To specify soft constraints in the form of preferences, the SPARQL language has been extended by the PREFERRING-construct. Fig. 3 shows the query for our scenario (for the sake of readability, we left out some of the preference dimensions). Beyond the initial hard constraint construct FILTER (see line 11 in Fig. 3), it is now possible to define soft constraints in an SPARQL query. The extension of SPARQL comprises two atomic preference expressions and two facilities for combining preference dimensions. For atomic preferences, the following expression types are offered:


Fig. 3. Preference-extended SPARQL query for Bob's desired course.




    Boolean preferences (lines 14, 22, 24, and 28 in Fig. 3) are specified by a Boolean condition. Results that satisfy this condition are preferred over results that do not satisfy it.

    Scoring preferences are specified by the term HIGHEST (respectively LOWEST), followed by a numeric expression. Results for which this expression leads to a higher value are preferred over results with a lower value (and vice versa). Two types of scoring preferences are provided: either they are defined over an SPARQL domain with a total ordering (lines 26 and 30) or they are defined over a partial order (given by the user in form of a set of pairs; lines 16 to 20). As the definition of a partial order over many values may be cumbersome, a placeholder, denoted by an asterisk, can be used to represent any other possible value. As an example, see line 16, in which instead of defining all the equally preferred optimal days of the week, an asterisk is introduced. This feature is particularly helpful if an attribute has a lot of possible values: omitting some values in the definition of a partial order yields an indifference for these omitted values with respect to any other value of that attribute.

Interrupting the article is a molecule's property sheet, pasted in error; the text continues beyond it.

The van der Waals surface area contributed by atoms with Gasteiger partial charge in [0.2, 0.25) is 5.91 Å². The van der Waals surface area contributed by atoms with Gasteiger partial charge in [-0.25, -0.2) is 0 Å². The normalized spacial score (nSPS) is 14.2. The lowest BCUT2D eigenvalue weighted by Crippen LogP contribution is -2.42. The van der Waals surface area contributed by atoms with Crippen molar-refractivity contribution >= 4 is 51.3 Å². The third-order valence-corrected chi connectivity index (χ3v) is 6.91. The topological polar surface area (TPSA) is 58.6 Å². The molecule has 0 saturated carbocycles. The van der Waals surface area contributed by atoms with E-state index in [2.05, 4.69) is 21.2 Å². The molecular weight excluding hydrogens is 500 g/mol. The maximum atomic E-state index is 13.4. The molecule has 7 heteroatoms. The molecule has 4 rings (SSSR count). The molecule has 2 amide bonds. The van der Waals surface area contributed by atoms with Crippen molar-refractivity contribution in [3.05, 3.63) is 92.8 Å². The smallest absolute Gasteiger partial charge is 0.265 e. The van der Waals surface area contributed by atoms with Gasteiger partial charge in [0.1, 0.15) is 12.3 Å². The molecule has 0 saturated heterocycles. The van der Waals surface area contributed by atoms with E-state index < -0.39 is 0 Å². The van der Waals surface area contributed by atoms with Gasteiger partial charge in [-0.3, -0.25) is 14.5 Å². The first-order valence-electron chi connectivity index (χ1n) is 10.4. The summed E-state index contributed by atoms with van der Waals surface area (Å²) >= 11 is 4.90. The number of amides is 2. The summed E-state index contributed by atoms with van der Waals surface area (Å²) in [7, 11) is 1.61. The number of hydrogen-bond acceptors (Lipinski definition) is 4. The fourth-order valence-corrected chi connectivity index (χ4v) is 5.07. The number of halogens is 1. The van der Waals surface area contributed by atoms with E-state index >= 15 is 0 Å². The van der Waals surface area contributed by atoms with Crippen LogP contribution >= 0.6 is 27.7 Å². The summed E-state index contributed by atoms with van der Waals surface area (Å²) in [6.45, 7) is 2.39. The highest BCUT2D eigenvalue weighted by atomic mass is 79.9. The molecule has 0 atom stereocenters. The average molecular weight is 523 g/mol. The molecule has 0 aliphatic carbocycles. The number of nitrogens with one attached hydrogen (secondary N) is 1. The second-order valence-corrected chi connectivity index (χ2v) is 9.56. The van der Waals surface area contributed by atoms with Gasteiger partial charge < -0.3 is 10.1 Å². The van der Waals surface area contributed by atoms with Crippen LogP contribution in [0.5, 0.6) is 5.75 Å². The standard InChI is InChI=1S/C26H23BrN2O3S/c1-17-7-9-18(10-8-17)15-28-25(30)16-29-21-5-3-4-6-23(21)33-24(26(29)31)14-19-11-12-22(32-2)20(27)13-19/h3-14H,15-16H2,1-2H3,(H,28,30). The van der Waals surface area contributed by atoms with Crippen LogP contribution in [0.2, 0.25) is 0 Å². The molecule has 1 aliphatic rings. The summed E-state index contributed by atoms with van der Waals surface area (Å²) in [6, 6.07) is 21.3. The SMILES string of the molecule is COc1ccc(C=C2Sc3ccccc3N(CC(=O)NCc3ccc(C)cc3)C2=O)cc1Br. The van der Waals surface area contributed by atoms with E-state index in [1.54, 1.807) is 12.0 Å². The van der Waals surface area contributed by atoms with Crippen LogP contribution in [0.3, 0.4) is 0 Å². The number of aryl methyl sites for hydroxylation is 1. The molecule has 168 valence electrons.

These atomic preference expressions can be composed of two types of multidimensional composition (cf. Section 3):

    • A Pareto-composed preference consists of two preference expressions connected by an AND. Both expressions are evaluated independently. An object is preferred if it is better in one of both preferences and at least equally good in the second one.

    • In a cascading (lexicographic) preference, two preference expressions are connected by a CASCADE (lines 22 to 24): the first preference is evaluated first. Only for objects that are equally good with respect to the first preference, the second preference is considered.

5.2 The Personal Reader Framework
The PPSS has been realized as a service part of the Personal Reader Framework [ 32]. The Personal Reader Framework allows for the development of Web content readers that provide adaptation or personalization functionalities. The basic idea of the framework is that personalization functionality is encapsulated into Semantic Web services, the so-called Personalization Services, which deliver personalized content based on user profile information. Personalization Services usually focus on a certain domain and task. As an example, the MyEar music recommender service [ 35] delivers personalized podcasting feeds and MyNews deals with personalization of news feeds. User profile information, which is evaluated in order to adapt the content to the user, is shared between the different services via a centralized user modeling service (see Fig. 4). In this way, users benefit from sharing their user profile among different personalized services, as the cold start problem is reduced and the need for defining their preference at different places is remedied: whenever users switch between different Personal Reader applications, the applications—or, more precisely, the Personalization Services—can utilize user profile information that is gained in other applications. For example, information about the musical taste of a user gathered by MyEar can be exploited by MyNews to filter news articles about music topics. A Personal Reader application is realized by syndicating content that is provided by (possibly multiple) Personalization Services. The syndication of content and the implementation of further application logic are done in the so-called Syndication Services, which may be equipped with different user interfaces, as depicted in Fig. 4. Orchestration of different services is supported by a Connector Service, which allows for dynamic discovery and integration of adequate Personalization Services. Using RDF as data model and format for all communication between the different services eases interaction between such services, which may not know each other in advance. For users, the service-oriented architecture of Personal Reader applications together with the shared user profile has the advantage that applications—although being possibly composed at runtime—still are able to provide adaptation and personalization functionality.


Fig. 4. The architecture of the Personal Reader Framework comprising the PPSS.